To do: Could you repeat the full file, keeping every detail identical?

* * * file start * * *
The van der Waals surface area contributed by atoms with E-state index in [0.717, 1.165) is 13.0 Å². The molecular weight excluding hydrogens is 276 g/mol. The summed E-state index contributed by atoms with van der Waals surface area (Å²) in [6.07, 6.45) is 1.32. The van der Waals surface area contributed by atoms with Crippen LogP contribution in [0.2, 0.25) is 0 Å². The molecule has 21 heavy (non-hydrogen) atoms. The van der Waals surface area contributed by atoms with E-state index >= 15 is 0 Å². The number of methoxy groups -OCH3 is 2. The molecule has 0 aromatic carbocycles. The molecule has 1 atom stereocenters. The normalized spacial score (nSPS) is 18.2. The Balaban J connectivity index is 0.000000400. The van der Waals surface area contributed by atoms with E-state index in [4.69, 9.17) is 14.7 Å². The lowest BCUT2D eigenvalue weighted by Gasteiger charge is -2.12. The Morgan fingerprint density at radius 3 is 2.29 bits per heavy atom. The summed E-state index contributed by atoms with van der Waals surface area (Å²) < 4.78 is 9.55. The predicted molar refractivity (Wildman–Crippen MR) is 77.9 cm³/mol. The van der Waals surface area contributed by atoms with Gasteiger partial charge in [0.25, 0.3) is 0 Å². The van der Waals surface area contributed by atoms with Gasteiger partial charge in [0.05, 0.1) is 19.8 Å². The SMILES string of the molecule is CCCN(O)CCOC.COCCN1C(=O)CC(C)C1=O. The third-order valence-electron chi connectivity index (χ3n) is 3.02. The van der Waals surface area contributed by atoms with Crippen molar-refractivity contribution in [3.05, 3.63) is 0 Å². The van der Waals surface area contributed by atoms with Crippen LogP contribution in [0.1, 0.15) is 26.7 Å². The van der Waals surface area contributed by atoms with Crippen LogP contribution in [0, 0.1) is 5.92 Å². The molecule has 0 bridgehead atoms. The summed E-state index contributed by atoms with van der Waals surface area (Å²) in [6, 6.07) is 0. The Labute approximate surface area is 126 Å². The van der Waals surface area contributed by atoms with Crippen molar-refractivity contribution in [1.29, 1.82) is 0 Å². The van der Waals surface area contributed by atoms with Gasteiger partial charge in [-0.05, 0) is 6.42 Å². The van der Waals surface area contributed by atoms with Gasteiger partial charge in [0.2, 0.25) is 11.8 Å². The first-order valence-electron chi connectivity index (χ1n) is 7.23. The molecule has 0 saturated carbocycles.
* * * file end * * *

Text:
The van der Waals surface area contributed by atoms with E-state index in [0.717, 1.165) is 13.0 Å². The molecular weight excluding hydrogens is 276 g/mol. The summed E-state index contributed by atoms with van der Waals surface area (Å²) in [6.07, 6.45) is 1.32. The van der Waals surface area contributed by atoms with Crippen LogP contribution in [0.2, 0.25) is 0 Å². The molecule has 21 heavy (non-hydrogen) atoms. The van der Waals surface area contributed by atoms with E-state index >= 15 is 0 Å². The number of methoxy groups -OCH3 is 2. The molecule has 0 aromatic carbocycles. The molecule has 1 atom stereocenters. The normalized spacial score (nSPS) is 18.2. The Balaban J connectivity index is 0.000000400. The van der Waals surface area contributed by atoms with E-state index in [4.69, 9.17) is 14.7 Å². The lowest BCUT2D eigenvalue weighted by Gasteiger charge is -2.12. The Morgan fingerprint density at radius 3 is 2.29 bits per heavy atom. The summed E-state index contributed by atoms with van der Waals surface area (Å²) < 4.78 is 9.55. The predicted molar refractivity (Wildman–Crippen MR) is 77.9 cm³/mol. The van der Waals surface area contributed by atoms with Gasteiger partial charge in [0.25, 0.3) is 0 Å². The van der Waals surface area contributed by atoms with Gasteiger partial charge in [0.05, 0.1) is 19.8 Å². The SMILES string of the molecule is CCCN(O)CCOC.COCCN1C(=O)CC(C)C1=O. The third-order valence-electron chi connectivity index (χ3n) is 3.02. The van der Waals surface area contributed by atoms with Crippen molar-refractivity contribution in [3.05, 3.63) is 0 Å². The van der Waals surface area contributed by atoms with Crippen LogP contribution in [0.1, 0.15) is 26.7 Å². The van der Waals surface area contributed by atoms with Crippen LogP contribution in [0, 0.1) is 5.92 Å². The molecule has 0 bridgehead atoms. The summed E-state index contributed by atoms with van der Waals surface area (Å²) in [6, 6.07) is 0. The Labute approximate surface area is 126 Å². The van der Waals surface area contributed by atoms with Crippen molar-refractivity contribution in [1.29, 1.82) is 0 Å². The van der Waals surface area contributed by atoms with Gasteiger partial charge in [-0.05, 0) is 6.42 Å². The van der Waals surface area contributed by atoms with Gasteiger partial charge in [0.2, 0.25) is 11.8 Å². The first-order valence-electron chi connectivity index (χ1n) is 7.23. The molecule has 0 saturated carbocycles.